[Feature photo above by Baluart.net.]
Seven years ago, one of my math club students was preparing for a speech contest. His mother emailed me to check some figures, which led to a couple of blog posts on solving proportion problems.
I hope you enjoy this “Throw-back Thursday” blast from the Let’s Play Math! blog archives:
Putting Bill Gates in Proportion
A friend gave me permission to turn our email discussion into an article…
Can you help us figure out how to figure out this problem? I think we have all the information we need, but I’m not sure:
The average household income in the United States is $60,000/year. And a man’s annual income is $56 billion. Is there a way to figure out what this man’s value of $1mil is, compared to the person who earns $60,000/year? In other words, I would like to say — $1,000,000 to us is like 10 cents to Bill Gates.
Let the Reader Beware
When I looked up Bill Gates at Wikipedia, I found out that $56 billion is his net worth, not his income. His salary is $966,667. Even assuming he has significant investment income, as he surely does, that is still a difference of several orders of magnitude.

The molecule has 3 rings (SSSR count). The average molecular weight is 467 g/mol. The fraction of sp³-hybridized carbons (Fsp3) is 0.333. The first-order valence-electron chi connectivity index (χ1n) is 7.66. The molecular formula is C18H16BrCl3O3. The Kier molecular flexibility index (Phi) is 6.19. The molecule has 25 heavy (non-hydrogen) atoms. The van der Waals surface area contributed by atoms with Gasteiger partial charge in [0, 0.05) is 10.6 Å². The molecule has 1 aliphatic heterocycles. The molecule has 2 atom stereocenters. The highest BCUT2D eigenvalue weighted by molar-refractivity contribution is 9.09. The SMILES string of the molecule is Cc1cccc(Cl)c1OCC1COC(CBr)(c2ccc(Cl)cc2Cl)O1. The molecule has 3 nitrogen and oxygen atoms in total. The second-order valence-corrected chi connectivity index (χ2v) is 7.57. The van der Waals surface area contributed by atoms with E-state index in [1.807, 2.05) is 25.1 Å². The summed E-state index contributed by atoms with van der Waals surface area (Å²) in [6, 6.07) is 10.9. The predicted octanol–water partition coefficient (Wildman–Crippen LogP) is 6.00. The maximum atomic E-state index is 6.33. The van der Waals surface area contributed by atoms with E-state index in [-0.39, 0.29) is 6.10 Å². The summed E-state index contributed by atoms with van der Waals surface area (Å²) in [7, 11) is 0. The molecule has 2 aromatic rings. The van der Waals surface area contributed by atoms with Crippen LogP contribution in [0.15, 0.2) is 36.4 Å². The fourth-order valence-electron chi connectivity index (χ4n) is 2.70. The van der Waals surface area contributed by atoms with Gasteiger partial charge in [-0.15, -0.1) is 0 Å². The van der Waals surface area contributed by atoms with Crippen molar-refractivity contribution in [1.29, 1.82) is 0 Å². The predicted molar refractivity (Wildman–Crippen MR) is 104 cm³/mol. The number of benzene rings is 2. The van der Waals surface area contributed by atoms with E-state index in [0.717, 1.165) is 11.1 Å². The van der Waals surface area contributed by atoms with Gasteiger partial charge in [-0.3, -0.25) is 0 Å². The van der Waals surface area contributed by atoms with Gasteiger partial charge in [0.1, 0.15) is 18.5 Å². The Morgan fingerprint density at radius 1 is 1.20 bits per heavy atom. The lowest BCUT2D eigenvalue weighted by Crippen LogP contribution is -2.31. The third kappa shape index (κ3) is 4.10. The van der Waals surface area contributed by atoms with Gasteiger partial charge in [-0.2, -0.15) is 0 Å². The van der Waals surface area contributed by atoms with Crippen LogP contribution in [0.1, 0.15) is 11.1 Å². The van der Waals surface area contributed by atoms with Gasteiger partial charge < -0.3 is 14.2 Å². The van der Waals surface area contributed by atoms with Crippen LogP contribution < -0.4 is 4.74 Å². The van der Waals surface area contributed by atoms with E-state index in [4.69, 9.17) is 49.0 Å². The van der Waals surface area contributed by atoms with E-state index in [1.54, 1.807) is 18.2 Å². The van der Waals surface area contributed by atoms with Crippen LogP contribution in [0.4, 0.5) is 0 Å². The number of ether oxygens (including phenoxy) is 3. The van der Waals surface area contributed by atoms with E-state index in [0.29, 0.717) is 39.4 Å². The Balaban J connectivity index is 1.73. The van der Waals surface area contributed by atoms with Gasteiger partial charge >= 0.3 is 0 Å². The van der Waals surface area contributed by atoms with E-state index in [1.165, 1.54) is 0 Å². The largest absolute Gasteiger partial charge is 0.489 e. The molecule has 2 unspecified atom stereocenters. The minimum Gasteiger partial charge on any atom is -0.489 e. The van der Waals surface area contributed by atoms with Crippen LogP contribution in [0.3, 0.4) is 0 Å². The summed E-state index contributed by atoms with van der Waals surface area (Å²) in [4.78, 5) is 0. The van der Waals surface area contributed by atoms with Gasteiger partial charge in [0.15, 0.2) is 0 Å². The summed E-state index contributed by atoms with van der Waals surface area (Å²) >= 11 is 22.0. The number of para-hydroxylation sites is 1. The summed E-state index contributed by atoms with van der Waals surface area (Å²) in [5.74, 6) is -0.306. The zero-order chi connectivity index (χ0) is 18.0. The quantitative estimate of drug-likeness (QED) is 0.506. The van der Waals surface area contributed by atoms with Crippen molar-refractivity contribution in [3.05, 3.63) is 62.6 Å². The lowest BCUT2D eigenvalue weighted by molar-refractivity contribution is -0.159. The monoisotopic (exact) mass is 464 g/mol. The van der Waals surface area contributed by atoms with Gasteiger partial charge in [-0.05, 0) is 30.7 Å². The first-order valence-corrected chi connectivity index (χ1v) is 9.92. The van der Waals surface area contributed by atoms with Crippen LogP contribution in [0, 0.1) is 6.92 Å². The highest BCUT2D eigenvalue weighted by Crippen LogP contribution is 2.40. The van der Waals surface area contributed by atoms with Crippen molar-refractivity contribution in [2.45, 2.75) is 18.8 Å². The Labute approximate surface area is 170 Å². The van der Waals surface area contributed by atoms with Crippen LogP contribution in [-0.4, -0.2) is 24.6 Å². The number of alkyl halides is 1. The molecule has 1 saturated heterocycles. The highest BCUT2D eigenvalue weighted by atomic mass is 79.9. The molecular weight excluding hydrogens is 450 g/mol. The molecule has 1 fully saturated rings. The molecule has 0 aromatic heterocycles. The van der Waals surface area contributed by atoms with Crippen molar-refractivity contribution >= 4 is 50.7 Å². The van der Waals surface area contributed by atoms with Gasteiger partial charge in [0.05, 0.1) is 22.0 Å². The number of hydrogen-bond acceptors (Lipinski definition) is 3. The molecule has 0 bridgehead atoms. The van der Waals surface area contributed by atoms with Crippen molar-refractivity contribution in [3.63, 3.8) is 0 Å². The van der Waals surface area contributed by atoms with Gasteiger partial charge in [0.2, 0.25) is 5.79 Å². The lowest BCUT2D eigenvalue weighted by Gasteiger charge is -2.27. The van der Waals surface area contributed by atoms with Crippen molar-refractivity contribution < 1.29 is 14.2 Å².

But I didn’t research the details before answering my email — and besides, it is a lot more fun to play with the really big numbers. Therefore, the following discussion will assume my friend’s data are accurate…
Bill Gates Proportions II
Another look at the Bill Gates proportion… Even though I couldn’t find any data on his real income, I did discover that the median American family’s net worth was $93,100 in 2004 (most of that is home equity) and that the figure has gone up a bit since then. This gives me another chance to play around with proportions.
So I wrote a sample problem for my Advanced Math Monsters workshop at the APACHE homeschool conference:
The median American family has a net worth of about $100 thousand. Bill Gates has a net worth of $56 billion. If Average Jane Homeschooler spends $100 in the vendor hall, what would be the equivalent expense for Gates?
In the last post, I explained that a proportion sets two ratios equal to each other. Each ratio must compare similar thing to similar thing in the same order. In this case, we are interested in the ratio “Expense : Net Worth”…
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